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Transfering Military Land Nav Knowledge


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i was wondering if anybody could point me in the right direction . i got out of the army before gps was widely used . we used protractors , compasses and maps to find our grid coordinates . it generally meant using the terrain features and a compass . i would like to use my limited memory and this new technology to get a fix on a map . because i would never go out in the boonies with out my map and compass . i don't trust anything with batteries ! i just want to be able to print topo maps and use my compass and have the gps for a true fix . some of the terms like waypoints and track logs and things like that aren't explained down enough . i've been looking ! i have been saving my pennies and plan on getting a gps , but i don't know what i'll really need or want .

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I am not sure I understand your question, but if it is "how to use a GPS to find your position on a map" I will take a shot at that. The GPS will allow you to set the map datum (WGS84, NAD27, etc.) and location format (lat/lon, UTM, MGRS, etc.) to match the map you are using. If you have the GPS set up right for the map, you just read the position and then plot it on the map.

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I've found all of mine without a GPS. Here are some thoughts.


The main one is to forget plotting coords manually (unless you are really, really looking forward to the act of manually plotting coords). Topozone (linked on each cache page), and Lostoutdoors.com/Map Maker will plot the cache coordinates accurately in WGS-84, which is the standard that geocaching uses. Topozone's advantage is that it's one click from the cache page. Lostoutdoors' advantages are that it offers both topo maps and aerial photos. The map images can by copied and pasted into a document program and then scaled and cropped. And you can plot multiple points onto a Lostoutdoors map, which will let you put several nearby caches on the same map.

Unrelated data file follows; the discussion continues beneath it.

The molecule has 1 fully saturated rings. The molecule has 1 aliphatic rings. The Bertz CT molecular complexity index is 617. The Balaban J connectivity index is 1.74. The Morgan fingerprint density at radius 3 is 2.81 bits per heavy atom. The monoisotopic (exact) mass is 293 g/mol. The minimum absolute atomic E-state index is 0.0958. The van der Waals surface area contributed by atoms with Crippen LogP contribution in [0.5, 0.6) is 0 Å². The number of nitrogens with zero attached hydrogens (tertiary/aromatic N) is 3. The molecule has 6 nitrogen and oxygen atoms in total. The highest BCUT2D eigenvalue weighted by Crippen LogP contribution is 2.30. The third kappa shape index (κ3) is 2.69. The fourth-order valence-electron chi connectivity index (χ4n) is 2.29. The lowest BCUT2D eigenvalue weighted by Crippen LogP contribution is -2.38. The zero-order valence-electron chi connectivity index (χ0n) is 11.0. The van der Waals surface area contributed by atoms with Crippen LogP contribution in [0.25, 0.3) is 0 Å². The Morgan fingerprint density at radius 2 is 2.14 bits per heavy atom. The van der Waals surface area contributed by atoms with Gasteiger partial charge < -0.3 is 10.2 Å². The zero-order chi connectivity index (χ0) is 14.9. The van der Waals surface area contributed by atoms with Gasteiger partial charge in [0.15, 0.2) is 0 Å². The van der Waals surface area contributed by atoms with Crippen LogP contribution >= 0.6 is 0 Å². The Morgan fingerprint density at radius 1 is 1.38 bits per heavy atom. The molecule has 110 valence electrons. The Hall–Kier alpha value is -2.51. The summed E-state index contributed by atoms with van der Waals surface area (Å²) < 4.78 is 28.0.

A large number of caches are placed in developed areas where the aerial photo will help more than the topo map. As you learn the hobby, you'll be able to tell which product will help in what situations.


Other geocachers might have other map products that they like, but IMO, Lostoutdoors is the best for geocaching, by far.

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Don't feel bad. I never saw a GPS the entrire time I was in the Army and I got out last year! While I love land nav and maps there are advantages and disadvantages to the maps and GPS. GPS will give you an acurate distance to a point and be able to locate that point quickly. Map will tell you that there is a large gully between you and that point. We found that out the hard way when we first started out and the GPS said 1/2 mile and two large ravines and a hill later we finally got to the cache! Walking it was more like 2 or 3 miles. But if you look at the topo maps or arial maps that were mentioned above, that would give you a real idea as to what you are looking at.



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Now if you can make it to CO this summer I could put you thru the Land Navigation Course that I teach to outdoor involved groups.


In the meantime a good source of maps is Nat. Geo. TOPO, where you can use UTMs (first cousins to MGRS) and then you can make your GPS and maps talk to each other. EMail me and I'll send you a bunch of links to land navigation that should be helpful.

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A Garmin Legend might be a good candidate. You can load it with 100K topo maps from GArmin and corss reference your position on a 24K topo map from National Geographic (NG) or with a free printout from Topozone on each cache page also in 24K scale like NG but without the grid lines.

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